hardware image


1. Nails
2. Staples
3. Steel dowel pins (brace pins)
4. End post fasteners and wire splicers
5. End post fasteners
6. In-line wire splitters
7. Quik-splice
8. Pressure treated "twitch" sticks
9. Adjustable in-line wire strainers
10. Removable wire strainer handles
11. Tension spring indicator
12. Ground rod clamps

wire image

There are two important factors when selecting wire: first, the minimum ultimate tensile strength and second, the resistance to atmospheric corrosion. The wire must have enough tensile strength to withstand not only the increased tension pulled up at the time of installation but also the increased tension caused by livestock pressure and low-temperature contraction of the wire. Also, the resistance to atmospheric corrosion is important. MAX-TEN 200 High Tensile fence wire has a life expectancy up to 50 years.

tools image


1. Fencing tool with sleeve crimper, wire cutter and staple puller
2. One-man post hole digger and tamper OR
tractor-mounted post driver
3. Wire pay-out reel (Spinning Jenny)
4. Chain-grab wire puller
5. Wire cutters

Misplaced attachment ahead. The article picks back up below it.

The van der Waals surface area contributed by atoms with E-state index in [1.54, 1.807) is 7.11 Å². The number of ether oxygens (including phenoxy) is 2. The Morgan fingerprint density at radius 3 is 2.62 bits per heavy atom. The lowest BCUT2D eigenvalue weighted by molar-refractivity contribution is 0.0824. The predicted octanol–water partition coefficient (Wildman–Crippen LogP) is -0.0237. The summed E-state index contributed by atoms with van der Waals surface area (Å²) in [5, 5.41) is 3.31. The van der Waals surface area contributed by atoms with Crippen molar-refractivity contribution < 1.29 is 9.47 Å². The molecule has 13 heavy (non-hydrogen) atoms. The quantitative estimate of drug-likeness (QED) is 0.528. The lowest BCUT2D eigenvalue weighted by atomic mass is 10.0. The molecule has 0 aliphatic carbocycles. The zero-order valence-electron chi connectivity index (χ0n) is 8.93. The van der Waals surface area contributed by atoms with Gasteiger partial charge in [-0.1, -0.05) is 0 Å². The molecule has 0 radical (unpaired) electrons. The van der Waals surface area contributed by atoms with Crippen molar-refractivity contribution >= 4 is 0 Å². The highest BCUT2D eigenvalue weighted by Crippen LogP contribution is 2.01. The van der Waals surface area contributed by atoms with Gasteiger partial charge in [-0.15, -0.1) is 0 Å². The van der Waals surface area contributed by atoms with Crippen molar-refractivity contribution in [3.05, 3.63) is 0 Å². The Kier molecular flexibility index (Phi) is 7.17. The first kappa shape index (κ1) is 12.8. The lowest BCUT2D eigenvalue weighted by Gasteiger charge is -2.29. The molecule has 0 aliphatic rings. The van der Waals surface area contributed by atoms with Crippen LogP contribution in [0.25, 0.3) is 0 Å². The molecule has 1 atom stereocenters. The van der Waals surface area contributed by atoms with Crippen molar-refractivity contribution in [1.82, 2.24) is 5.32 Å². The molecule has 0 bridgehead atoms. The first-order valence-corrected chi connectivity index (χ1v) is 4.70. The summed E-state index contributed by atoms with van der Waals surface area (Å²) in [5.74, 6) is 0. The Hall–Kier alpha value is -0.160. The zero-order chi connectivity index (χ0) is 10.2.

6. Drill and drill bits
7. Wire dispenser/pay out mechanism
8. Measuring wheel

posts image


Experienced fence builders have learned that the most suitable material for fence posts is wood - specifically round, chemically pressure-treated softwood, such Southern Pine. The need for strong posts, particularly on the end, corner and gate locations can not be overemphasized. Not only are pressure-treated posts strong, they are relatively straight and have a natural taper which facilitates driving. Round posts have no sharp edges to kink wires at corners or injure livestock. Pressure treated wood posts can offer up to 40 years of resistance to damage by weather, termites, soil bacteria, decay, soil or agricultural chemicals and even fire.